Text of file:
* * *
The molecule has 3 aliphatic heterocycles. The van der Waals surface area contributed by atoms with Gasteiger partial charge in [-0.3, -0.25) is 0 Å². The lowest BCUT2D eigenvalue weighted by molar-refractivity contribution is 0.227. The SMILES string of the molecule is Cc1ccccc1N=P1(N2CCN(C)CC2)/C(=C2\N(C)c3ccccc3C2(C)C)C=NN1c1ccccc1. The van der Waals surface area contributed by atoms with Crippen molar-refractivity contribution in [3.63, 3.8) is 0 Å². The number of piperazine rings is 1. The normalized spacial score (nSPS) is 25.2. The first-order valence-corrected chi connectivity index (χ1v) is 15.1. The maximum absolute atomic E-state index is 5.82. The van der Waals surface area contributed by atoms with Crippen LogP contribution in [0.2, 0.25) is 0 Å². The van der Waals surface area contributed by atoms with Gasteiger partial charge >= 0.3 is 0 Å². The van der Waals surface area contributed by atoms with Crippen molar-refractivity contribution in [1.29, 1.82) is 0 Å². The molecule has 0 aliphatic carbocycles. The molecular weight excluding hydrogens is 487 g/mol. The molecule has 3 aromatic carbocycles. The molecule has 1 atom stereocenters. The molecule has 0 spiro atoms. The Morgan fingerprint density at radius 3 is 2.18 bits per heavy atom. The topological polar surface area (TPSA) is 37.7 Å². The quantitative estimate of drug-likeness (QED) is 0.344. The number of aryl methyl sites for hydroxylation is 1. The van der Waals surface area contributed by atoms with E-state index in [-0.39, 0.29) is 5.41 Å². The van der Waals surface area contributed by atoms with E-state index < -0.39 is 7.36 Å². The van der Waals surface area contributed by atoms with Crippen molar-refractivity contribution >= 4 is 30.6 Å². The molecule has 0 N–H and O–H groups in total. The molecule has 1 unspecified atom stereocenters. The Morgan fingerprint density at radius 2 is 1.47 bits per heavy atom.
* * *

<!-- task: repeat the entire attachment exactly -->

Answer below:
The molecule has 3 aliphatic heterocycles. The van der Waals surface area contributed by atoms with Gasteiger partial charge in [-0.3, -0.25) is 0 Å². The lowest BCUT2D eigenvalue weighted by molar-refractivity contribution is 0.227. The SMILES string of the molecule is Cc1ccccc1N=P1(N2CCN(C)CC2)/C(=C2\N(C)c3ccccc3C2(C)C)C=NN1c1ccccc1. The van der Waals surface area contributed by atoms with Crippen molar-refractivity contribution in [3.63, 3.8) is 0 Å². The number of piperazine rings is 1. The normalized spacial score (nSPS) is 25.2. The first-order valence-corrected chi connectivity index (χ1v) is 15.1. The maximum absolute atomic E-state index is 5.82. The van der Waals surface area contributed by atoms with Crippen LogP contribution in [0.2, 0.25) is 0 Å². The van der Waals surface area contributed by atoms with Gasteiger partial charge >= 0.3 is 0 Å². The van der Waals surface area contributed by atoms with Crippen molar-refractivity contribution in [1.29, 1.82) is 0 Å². The molecule has 0 aliphatic carbocycles. The molecular weight excluding hydrogens is 487 g/mol. The molecule has 3 aromatic carbocycles. The molecule has 1 atom stereocenters. The molecule has 0 spiro atoms. The Morgan fingerprint density at radius 3 is 2.18 bits per heavy atom. The topological polar surface area (TPSA) is 37.7 Å². The quantitative estimate of drug-likeness (QED) is 0.344. The number of aryl methyl sites for hydroxylation is 1. The van der Waals surface area contributed by atoms with E-state index in [-0.39, 0.29) is 5.41 Å². The van der Waals surface area contributed by atoms with E-state index < -0.39 is 7.36 Å². The van der Waals surface area contributed by atoms with Crippen molar-refractivity contribution >= 4 is 30.6 Å². The molecule has 0 N–H and O–H groups in total. The molecule has 1 unspecified atom stereocenters. The Morgan fingerprint density at radius 2 is 1.47 bits per heavy atom.